Egypt faces limited options after Nile Renaissance Dam talks failure

Ethiopia refused to give concessions in the drawn-out negotiations over the dam's impact on Cairo's share of Nile water

Water flows through Ethiopia's Grand Renaissance Dam as it undergoes construction work on the river Nile in Guba Woreda, Benishangul Gumuz Region, Ethiopia September 26, 2019. Picture taken September 26, 2019. REUTERS/Tiksa Negeri
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With Ethiopia’s Grand Renaissance Dam nearly complete, Egypt has been left with limited options going forward after it failed to persuade the East African nation to offer concessions over their drawn-out negotiations about the dam’s impact on Egypt’s vital share of the Nile water, according to experts.

Cairo has declared negotiations with Addis Ababa over the issue deadlocked and is demanding that a foreign mediator joins the talks, whose latest round was held earlier this week in Khartoum, Sudan’s capital. Significantly, Ethiopia disagrees with that assessment and refuses to invite a mediator.

This is the third time since 2014 that Egypt has declared the negotiations deadlocked, something that underlines Cairo’s recurrent disappointment with how the talks have progressed. Sudan, like Egypt a downstream Nile nation, and Ethiopia say outstanding problems could still be resolved in future talks. Egypt has countered by saying all its proposals have been rejected by Ethiopia.

The dam is built on the Blue Nile, which accounts for about 85 per cent of the Nile waters, but only about 65 per cent of the water reaching Egypt. The Blue Nile and the White Nile, whose origins are in central Africa, meet near Khartoum to become the Nile that flows downstream through the deserts of northern Sudan and into Egypt all the way to the Mediterranean coast.

Two of the three experts who spoke separately to The National believe Egypt was unlikely to withdraw from future talks but will likely attend while it simultaneously lobbies the UN Security Council to look into the issue and adopt a binding resolution against Ethiopia’s handling of the impasse.

That approach, the experts say, is rooted in Egypt’s belief that Ethiopia’s tactics could pose a threat to peace in the region, an argument Cairo could support with a list of the expected damage it will suffer as a result of the dam.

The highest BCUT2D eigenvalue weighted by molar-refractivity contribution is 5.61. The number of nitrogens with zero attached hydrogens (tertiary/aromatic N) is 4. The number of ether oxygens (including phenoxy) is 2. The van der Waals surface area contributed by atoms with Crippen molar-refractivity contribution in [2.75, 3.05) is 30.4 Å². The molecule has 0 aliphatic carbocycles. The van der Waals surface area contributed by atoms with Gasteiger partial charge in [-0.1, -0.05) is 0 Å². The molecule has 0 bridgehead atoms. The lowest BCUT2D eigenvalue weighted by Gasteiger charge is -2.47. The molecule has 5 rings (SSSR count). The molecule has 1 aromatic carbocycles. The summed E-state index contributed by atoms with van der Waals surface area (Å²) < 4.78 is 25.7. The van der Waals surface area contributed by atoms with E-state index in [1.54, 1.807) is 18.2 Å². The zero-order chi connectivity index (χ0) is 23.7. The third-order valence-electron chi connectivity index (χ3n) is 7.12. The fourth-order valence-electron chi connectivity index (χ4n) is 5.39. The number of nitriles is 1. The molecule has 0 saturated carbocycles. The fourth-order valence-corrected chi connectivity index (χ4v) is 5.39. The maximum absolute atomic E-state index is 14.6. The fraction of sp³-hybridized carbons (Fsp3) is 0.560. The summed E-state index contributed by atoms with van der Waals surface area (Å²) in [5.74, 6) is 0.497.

The two experts – Hany Raslan of Egypt’s Al Ahram Center for Political and Strategic Studies and Cairo University’s geology and water resources professor Abbas Sharaky – believe that an Egyptian complaint to the Security Council would be hinged in large part on the contention that Ethiopia’s construction of the dam without prior consultations with Egypt violated treaties governing international rivers, as well as bilateral accords signed in the last century.

“Egypt should also pursue a legal course of action,” said Mr Raslan. “Withdrawing from a declaration of principles signed in 2015 between Egypt, Sudan and Ethiopia would be a good first step.”

The declaration implicitly acknowledged Ethiopia’s right to build the dam but, according to Mr Sharaky, it does not amount to a binding treaty.

Egypt, the most populous Arab state with 100 million people, is alarmed that the dam, scheduled to start operating next year, will significantly reduce its share of the Nile waters when a massive reservoir behind it is filled. Mostly desert and depending on the river for most of its water needs, Egypt has publicly acknowledged the dam’s importance to Ethiopia’s development but argues that bilateral cooperation could reduce to acceptable levels of the expected damage.

Egypt’s President Abdel Fattah El Sisi last month sought to internationalise the dispute before the UN General Assembly and later said his country would not accept a de facto situation regarding the dam.

He did not say what Egypt would do to prevent that, but the three experts who spoke to The National ruled out a military option because of the negative fallout from such a measure.

“Egypt has very little leverage on Ethiopia, which has very little incentive to accept mediation,” said Michael W. Hanna, a Middle East expert with New York’s Century Foundation. “Ethiopia thinks it’s entitled to more water, while Egypt may be vulnerable and without the tools to change realities and, moreover, there isn’t a military action by Egypt that won’t be catastrophic.”

Ethiopia has been emboldened by its increasing regional influence and buzzing economy. With a population matching Egypt’s, it views the hydropower dam as essential to its development. The dam has also become a symbol of national pride at a time when Ethiopians, like many in other Nile basin nations, feel Egypt has unjustifiably enjoyed the lion’s share of the Nile’s water – an annual 55 billion cubic metres – for far too long.

It’s in this context that Ethiopia has been less than flexible in the negotiations. It has rejected an Egyptian offer this year to invite World Bank experts to the negotiations and described as an “infringement of its sovereignty” Cairo’s suggestions on operating the dam and filling the reservoir.

Ethiopia says it could fill the reservoir in 2-3 years, but made a concession to Egypt by proposing a 4-7 year timeline. Cairo also has requested that Ethiopia annually releases 40 billion cubic metres of water, but Ethiopia rejected that on the grounds it could not spare so much water during years of drought.

“Egypt’s proposal is an effort to maintain a self-claimed colonial era-based allocation and veto power on any project in the Nile system,” Ethiopia’s foreign ministry said in an October 1 note.

“Rejecting mediation means you don’t want a solution,” said Mr Shakary, the Cairo University professor. “Ethiopia should offer Egypt a goodwill gesture of some kind to push the talks forward.”